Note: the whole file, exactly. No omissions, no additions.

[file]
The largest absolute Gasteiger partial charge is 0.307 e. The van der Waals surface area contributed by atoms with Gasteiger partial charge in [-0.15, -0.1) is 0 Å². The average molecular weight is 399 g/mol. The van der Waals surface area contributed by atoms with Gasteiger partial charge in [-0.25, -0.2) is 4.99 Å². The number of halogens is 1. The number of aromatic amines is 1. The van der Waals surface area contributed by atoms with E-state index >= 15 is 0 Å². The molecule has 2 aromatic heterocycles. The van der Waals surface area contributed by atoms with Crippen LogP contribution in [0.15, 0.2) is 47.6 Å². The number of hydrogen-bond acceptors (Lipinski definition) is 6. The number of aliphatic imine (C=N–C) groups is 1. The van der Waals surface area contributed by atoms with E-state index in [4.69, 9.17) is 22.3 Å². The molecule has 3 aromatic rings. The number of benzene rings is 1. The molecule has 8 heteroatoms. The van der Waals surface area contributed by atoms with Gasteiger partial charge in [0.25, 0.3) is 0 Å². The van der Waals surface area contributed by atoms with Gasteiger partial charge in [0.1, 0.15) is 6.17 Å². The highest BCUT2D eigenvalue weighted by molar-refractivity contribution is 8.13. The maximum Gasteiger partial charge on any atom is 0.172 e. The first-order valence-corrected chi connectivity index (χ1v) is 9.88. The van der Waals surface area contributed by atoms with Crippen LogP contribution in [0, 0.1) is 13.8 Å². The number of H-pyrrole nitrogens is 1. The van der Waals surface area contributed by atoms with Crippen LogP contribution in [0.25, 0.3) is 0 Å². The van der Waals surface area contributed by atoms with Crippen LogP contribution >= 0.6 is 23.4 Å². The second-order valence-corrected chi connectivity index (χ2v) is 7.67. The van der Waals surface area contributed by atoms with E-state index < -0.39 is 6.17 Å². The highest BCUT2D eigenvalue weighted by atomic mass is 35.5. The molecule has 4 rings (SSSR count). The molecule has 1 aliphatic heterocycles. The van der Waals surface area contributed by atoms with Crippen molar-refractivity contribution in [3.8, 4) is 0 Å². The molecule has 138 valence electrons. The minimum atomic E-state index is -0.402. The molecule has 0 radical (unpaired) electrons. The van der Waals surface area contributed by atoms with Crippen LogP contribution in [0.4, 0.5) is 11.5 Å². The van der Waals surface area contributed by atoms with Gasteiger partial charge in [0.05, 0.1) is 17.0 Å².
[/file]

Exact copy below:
The largest absolute Gasteiger partial charge is 0.307 e. The van der Waals surface area contributed by atoms with Gasteiger partial charge in [-0.15, -0.1) is 0 Å². The average molecular weight is 399 g/mol. The van der Waals surface area contributed by atoms with Gasteiger partial charge in [-0.25, -0.2) is 4.99 Å². The number of halogens is 1. The number of aromatic amines is 1. The van der Waals surface area contributed by atoms with E-state index >= 15 is 0 Å². The molecule has 2 aromatic heterocycles. The van der Waals surface area contributed by atoms with Crippen LogP contribution in [0.15, 0.2) is 47.6 Å². The number of hydrogen-bond acceptors (Lipinski definition) is 6. The number of aliphatic imine (C=N–C) groups is 1. The van der Waals surface area contributed by atoms with E-state index in [4.69, 9.17) is 22.3 Å². The molecule has 3 aromatic rings. The number of benzene rings is 1. The molecule has 8 heteroatoms. The van der Waals surface area contributed by atoms with Gasteiger partial charge in [0.25, 0.3) is 0 Å². The van der Waals surface area contributed by atoms with Gasteiger partial charge in [0.1, 0.15) is 6.17 Å². The highest BCUT2D eigenvalue weighted by molar-refractivity contribution is 8.13. The maximum Gasteiger partial charge on any atom is 0.172 e. The first-order valence-corrected chi connectivity index (χ1v) is 9.88. The van der Waals surface area contributed by atoms with Crippen LogP contribution in [0, 0.1) is 13.8 Å². The number of H-pyrrole nitrogens is 1. The van der Waals surface area contributed by atoms with Crippen LogP contribution in [0.25, 0.3) is 0 Å². The van der Waals surface area contributed by atoms with Crippen LogP contribution >= 0.6 is 23.4 Å². The second-order valence-corrected chi connectivity index (χ2v) is 7.67. The van der Waals surface area contributed by atoms with E-state index < -0.39 is 6.17 Å². The highest BCUT2D eigenvalue weighted by atomic mass is 35.5. The molecule has 4 rings (SSSR count). The molecule has 1 aliphatic heterocycles. The van der Waals surface area contributed by atoms with Crippen molar-refractivity contribution in [3.8, 4) is 0 Å². The molecule has 138 valence electrons. The minimum atomic E-state index is -0.402. The molecule has 0 radical (unpaired) electrons. The van der Waals surface area contributed by atoms with Crippen LogP contribution in [0.4, 0.5) is 11.5 Å². The van der Waals surface area contributed by atoms with Gasteiger partial charge in [0.05, 0.1) is 17.0 Å².